Raymond and Paulette Blanchette-Dubé have been guiding students along various paths of learning for more than 20 years in Jasper. A few weeks before the couple’s retirement, the husband and wife sat down with The Jasper Local to talk about teaching—and being taught by—a generation of young people.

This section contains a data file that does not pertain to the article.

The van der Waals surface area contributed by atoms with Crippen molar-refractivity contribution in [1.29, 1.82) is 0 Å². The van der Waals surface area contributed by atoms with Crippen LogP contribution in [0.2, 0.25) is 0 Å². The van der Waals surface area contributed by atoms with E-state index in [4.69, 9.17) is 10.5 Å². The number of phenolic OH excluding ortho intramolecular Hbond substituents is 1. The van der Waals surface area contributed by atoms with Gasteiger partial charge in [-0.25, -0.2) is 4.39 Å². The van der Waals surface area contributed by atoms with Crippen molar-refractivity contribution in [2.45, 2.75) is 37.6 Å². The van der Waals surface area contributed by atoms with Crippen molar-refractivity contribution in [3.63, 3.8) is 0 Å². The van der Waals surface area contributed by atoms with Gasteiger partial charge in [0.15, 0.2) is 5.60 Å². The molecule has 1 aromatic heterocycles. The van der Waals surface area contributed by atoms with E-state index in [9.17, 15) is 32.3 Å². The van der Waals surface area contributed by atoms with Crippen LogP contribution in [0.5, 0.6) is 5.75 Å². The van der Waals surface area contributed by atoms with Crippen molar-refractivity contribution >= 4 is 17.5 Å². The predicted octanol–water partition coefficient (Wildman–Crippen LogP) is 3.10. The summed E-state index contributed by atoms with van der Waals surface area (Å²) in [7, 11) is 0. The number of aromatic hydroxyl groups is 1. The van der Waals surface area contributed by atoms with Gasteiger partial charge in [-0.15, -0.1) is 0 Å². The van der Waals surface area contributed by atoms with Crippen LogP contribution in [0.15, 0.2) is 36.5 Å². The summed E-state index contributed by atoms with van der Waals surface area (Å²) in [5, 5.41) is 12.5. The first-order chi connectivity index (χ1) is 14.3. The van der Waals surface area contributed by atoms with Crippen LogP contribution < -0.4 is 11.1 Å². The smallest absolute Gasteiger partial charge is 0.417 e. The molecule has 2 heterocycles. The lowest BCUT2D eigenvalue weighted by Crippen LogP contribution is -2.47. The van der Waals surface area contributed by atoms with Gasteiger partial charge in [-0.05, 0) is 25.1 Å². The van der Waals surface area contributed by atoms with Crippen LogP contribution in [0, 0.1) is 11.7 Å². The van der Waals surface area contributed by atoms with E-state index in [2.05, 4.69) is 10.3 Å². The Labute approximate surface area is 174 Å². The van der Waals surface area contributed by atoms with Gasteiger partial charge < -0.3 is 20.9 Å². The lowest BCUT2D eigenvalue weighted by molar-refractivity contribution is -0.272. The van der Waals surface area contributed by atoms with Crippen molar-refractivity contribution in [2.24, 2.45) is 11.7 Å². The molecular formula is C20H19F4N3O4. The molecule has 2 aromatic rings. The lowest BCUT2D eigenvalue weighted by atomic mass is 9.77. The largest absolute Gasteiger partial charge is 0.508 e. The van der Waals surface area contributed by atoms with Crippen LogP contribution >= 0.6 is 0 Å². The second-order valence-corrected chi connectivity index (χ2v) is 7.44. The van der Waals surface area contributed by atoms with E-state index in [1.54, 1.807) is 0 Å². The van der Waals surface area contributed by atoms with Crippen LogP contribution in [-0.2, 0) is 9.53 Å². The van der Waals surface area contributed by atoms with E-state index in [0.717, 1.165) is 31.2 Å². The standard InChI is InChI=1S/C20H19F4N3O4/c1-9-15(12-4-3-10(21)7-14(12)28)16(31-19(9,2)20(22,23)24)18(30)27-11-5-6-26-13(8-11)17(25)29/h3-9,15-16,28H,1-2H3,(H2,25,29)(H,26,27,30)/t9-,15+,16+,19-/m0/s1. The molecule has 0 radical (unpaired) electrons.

As a kid, Paulette Dubé never dreamed about being a teacher, let alone one who worked with junior high students. But a double major in French and English literature wasn’t going to pay the bills—at least not right away—and so she tacked on an education degree and got a job in Fort McMurray. What she discovered, she said, was that teaching was thrilling. “The last thing I ever wanted to be in my life was a teacher, but I liked these kids so much,” she said. “They could do anything.” It was 1986. Raymond Blanchette had arrived in Fort McMurray three years prior, straight out of university, which he had attended straight out of high school. One story has the couple meeting over the last tub of ice cream in the seldom-stocked grocery store. Another has Raymond mistaking Paulette for a student in the library before summer began. “He was trying to boss me around,” Paulette laughed. However it happened, they grew together as colleagues, and eventually, as partners. Back then, Fort McMurray’s teacher population was incredibly young, and its student population was extremely diverse. “Kids came from all over the world because of Suncore and Syncrude,” Raymond said. That divergent demographic taught the Blanchette-Dubés a lot. Raymond, the music specialist for the entire division, taught math to kids whose parents worked the traplines of Fort Chip and music to the children of engineers from Europe. “It was a great place to get a first taste of teaching,” he said. After they married, Raymond and Paulette spent three years in St. Albert. Eventually, in 1992, they had a chance to come to Jasper. Five years after travelling around the division in another music specialist position, Raymond shifted into a dual teacher-administrative role. As the Jasper Elementary School’s educational leader for the past 19 years, he has shown that a principal need not subscribe to the image of an intimidating, authoritative figure. Instead, he’s known for greeting the students by name every morning and inspiring an affinity for neck ties in Grade Ones. “My pride was walking into class and the students saying ‘yay, it’s math!’” he laughed. Paulette knows something about making connections with students. The social studies, English and French teacher is known for being able to create meaningful relationships with young people. Mme. Paulette (known affectionately as Madame by students) said part of forging those relationships is instinct—reading kids’ body language, being a good listener and otherwise anticipating communication cues. But another part is creating a welcoming environment in which kids feel safe, supported and curious. She’d regularly smudge her classroom with sage to cleanse the room for learning or have scented candles burning as a welcome for students. “Curriculum can change, vocabulary changes, some years there’s an emphasis on math or reading…but however it swings, to me it’s like ‘ what about the kid?’” High school student Reed Eady just finished his Grade 11 school year. He is excited for the freedom of the summer, where the avid outdoorsman will explore Jasper’s wilderness with nary a thought about homework or exams. However, while his studies will be far from his mind, his former teacher will be in his thoughts regularly. His connection to nature took on a a whole new dimension after it was nurtured by Mme Paulette in junior high, he said. “I can go outside for a walk and I’m always going to be thinking about Madame,” he said. “Madame teaches you to go out into nature and enjoy everything around you, whether it’s birds, trees, plants or rocks.” Yes, the rocks. To encourage that sense of mystery within the natural world—and to establish a connection with her students—Mme Paulette would regularly gift her pupils with a unique stone. She encouraged them to place the stones in moving water and make a wish; it was a gesture first taught to her by one of her heroes, Canadian novelist Timothy Findley. “[Findley] showed me the black rocks with a white crown are the ones you make a wish on,” she winked. Dubé, too, is an author, having penned five books and garnered several Canadian awards, but these days she doesn’t limit herself to the print medium—she has too much fun in the web-based, social space. Her musings from the trail—mini haikus or thoughtful observations on nature accompanied by straight forward yet powerful photos—create gratitude-filled antidotes to Facebook’s narcissistic news feed. And not only does the exercise help her document the small details which she can later recall for her next book project, it eliminates the need to bring those treasures home—something her husband appreciates. “All that stuff on the trail—dead birds, big pieces of wood—is much better photographed,” Raymond laughed. While Paulette’s penchant on the trail is to scan for details, Raymond’s more likely to have his eye on the horizon. A distance athlete, cyclist and occasional ultramarathon runner, his way of purging his mind of clutter typically means setting a fast pace up a steep hill. And now that retirement is no longer on the horizon, but right under their feet, there’s no place they’d rather retire than Jasper. “We’re staying here,” he said. “We love this place.” Like most teachers, the Blanchette-Dubés are looking forward to savouring the delicious sounds, smells and sights of summer. But come September, for the first time since they were in kindergarten, when that first bell rings, they won’t be due in class. “That’s going to be weird,” Paulette admits. “We’ll still get that feeling in our stomachs, we’ll still get that head jerk towards the school. “But after we get over that, I’m pretty sure it’s going to be fun.”